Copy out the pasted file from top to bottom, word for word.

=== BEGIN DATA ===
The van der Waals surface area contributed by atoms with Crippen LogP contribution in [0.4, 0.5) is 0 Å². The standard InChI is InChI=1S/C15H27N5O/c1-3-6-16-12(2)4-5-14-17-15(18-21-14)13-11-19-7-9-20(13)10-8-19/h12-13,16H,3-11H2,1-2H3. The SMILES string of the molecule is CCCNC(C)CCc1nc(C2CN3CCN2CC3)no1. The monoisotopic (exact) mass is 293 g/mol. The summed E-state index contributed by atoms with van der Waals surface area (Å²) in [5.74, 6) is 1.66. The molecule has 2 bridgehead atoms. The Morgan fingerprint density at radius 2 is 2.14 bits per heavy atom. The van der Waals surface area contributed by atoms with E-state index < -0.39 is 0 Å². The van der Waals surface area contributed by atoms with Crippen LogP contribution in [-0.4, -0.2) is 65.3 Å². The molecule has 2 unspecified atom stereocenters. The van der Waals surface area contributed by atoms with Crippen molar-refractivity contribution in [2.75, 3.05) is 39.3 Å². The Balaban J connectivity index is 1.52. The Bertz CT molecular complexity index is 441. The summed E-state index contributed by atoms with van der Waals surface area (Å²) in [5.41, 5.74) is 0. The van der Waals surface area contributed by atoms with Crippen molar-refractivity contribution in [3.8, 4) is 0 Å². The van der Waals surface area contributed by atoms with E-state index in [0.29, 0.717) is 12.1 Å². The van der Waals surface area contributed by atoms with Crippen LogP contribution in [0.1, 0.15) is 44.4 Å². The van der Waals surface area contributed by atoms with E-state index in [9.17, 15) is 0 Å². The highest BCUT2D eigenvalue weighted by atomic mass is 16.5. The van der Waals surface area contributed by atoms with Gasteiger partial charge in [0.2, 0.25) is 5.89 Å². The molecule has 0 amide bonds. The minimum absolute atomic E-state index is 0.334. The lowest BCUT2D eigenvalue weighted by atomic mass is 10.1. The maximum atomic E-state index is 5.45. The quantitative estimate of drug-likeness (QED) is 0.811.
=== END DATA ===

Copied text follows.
The van der Waals surface area contributed by atoms with Crippen LogP contribution in [0.4, 0.5) is 0 Å². The standard InChI is InChI=1S/C15H27N5O/c1-3-6-16-12(2)4-5-14-17-15(18-21-14)13-11-19-7-9-20(13)10-8-19/h12-13,16H,3-11H2,1-2H3. The SMILES string of the molecule is CCCNC(C)CCc1nc(C2CN3CCN2CC3)no1. The monoisotopic (exact) mass is 293 g/mol. The summed E-state index contributed by atoms with van der Waals surface area (Å²) in [5.74, 6) is 1.66. The molecule has 2 bridgehead atoms. The Morgan fingerprint density at radius 2 is 2.14 bits per heavy atom. The van der Waals surface area contributed by atoms with E-state index < -0.39 is 0 Å². The van der Waals surface area contributed by atoms with Crippen LogP contribution in [-0.4, -0.2) is 65.3 Å². The molecule has 2 unspecified atom stereocenters. The van der Waals surface area contributed by atoms with Crippen molar-refractivity contribution in [2.75, 3.05) is 39.3 Å². The Balaban J connectivity index is 1.52. The Bertz CT molecular complexity index is 441. The summed E-state index contributed by atoms with van der Waals surface area (Å²) in [5.41, 5.74) is 0. The van der Waals surface area contributed by atoms with Crippen molar-refractivity contribution in [3.8, 4) is 0 Å². The van der Waals surface area contributed by atoms with E-state index in [0.29, 0.717) is 12.1 Å². The van der Waals surface area contributed by atoms with Crippen LogP contribution in [0.1, 0.15) is 44.4 Å². The van der Waals surface area contributed by atoms with E-state index in [9.17, 15) is 0 Å². The highest BCUT2D eigenvalue weighted by atomic mass is 16.5. The van der Waals surface area contributed by atoms with Gasteiger partial charge in [0.2, 0.25) is 5.89 Å². The molecule has 0 amide bonds. The minimum absolute atomic E-state index is 0.334. The lowest BCUT2D eigenvalue weighted by atomic mass is 10.1. The maximum atomic E-state index is 5.45. The quantitative estimate of drug-likeness (QED) is 0.811.